• RJS4DQ

    Actually, unlike most articles I’ve read on MOOCs and online education I find this article quite reasonable, and possibly realistic (none of us can really predict the future, hence the “possibly”).

    The idea of “flipped” classrooms and the combination of online lectures, textbooks, and more deeply interactive class time has some real potential advantages. We are experimenting heavily with the concept, especially in the courses that have traditionally been performance lecture dominated.

    But I don’t think it will replace the in person instructor for the reasons given in the article.

  • http://www.naturalspirituality.wordpress.com/ Howard Pepper

    Does anybody know any compilation of info on how churches may be using online education and/or interactive spiritual activities? It seems there are tons of potential applications for churches to broaden and deepen education via online courses and such. I’m sure some are using it but I’m not sure where/how to quickly explore this.

  • Annie Johnson

    As an adjunct, I’d like to say “you’re welcome” to all of you who have advanced through scholarship. It’s been on my underpaid, uninsured, and benefit-free back on which you’ve been “given time to do so”, at least in many university situations.

    That being said, I love teaching and being able to devote myself to my students and making the college classroom a place where learning takes place (in spite of my lack of advancement). I do not desire the pressure to publish or the endless and soulless meetings that full-timers are subject to.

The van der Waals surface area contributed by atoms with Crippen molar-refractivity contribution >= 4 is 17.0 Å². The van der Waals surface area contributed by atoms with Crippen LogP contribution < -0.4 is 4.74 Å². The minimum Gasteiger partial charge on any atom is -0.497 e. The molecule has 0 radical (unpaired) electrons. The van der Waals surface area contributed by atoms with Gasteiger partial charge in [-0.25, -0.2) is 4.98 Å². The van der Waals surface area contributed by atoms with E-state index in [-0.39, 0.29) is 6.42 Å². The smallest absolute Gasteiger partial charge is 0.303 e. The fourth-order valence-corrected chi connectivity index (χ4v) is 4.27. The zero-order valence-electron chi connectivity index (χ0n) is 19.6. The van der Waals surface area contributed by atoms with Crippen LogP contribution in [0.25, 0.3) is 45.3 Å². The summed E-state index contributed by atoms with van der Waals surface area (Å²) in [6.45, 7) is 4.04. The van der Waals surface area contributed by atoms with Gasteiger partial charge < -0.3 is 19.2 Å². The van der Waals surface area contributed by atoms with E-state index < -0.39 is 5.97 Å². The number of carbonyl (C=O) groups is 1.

• Boyd

    There is also the student side of the equation to consider. MOOCs are designed for people who are self-motivated, who are highly deadline oriented, and who have sufficient reading abilities so that they can process information delivered in that format (since not all MOOCs are 100% talking head delivery format). Throw in all the difficulties of assessing the work of students if assignments are also limited to online submissions only, not to mention verification that the person submitting the work IS the person who signed up for the MOOC ….
    When looking at success rates, one needs to dig a little deeper. Are high achieving students doing well with MOOCs? If so, it may well be that MOOCs work well for those people who would also do well in the traditional format since the students who are self-motivated, deadline oriented, and have high reading levels will do well in almost any format.
    Also, it is interesting that in S. Korea where online lectures are used and hailed as evidence of the formats ability to produce success, many parents send their kids to traditional schools AND spend a great deal of money to ensure that their children get into the best the online classes. Is the higher success rate in that country really due to the online classes or the fact that students basically go to school twice and get the material delivered to them in multiple ways?
    MOOCs may be a tool to help with success, but I would be wary of anyone touting MOOCs as the savior of education.

  • Amanda B.

    I think MOOCs have incredible potential as supplemental education, especially for older adults. I have already graduated university, and do not presently have the desire (nor money) to seek another degree. But I want to keep learning and broadening my skill set, and decided to give MOOCs a shot. My first class starts in a week. :)

    MOOCs may also be valuable for the “flipped classroom” approach, getting the lecture off-campus and reserving the classroom time for hands-on instruction and projects. We’ve flipped the classroom for several courses at our Bible school, and so far there has been a staggering improvement in our student engagement level and in the quality of work they submit.

    I do, however, doubt very much that MOOCs will ever replace a live classroom, especially for teens and young adults who may still be mostly looking at school as an obligation to endure rather than as an opportunity to seize.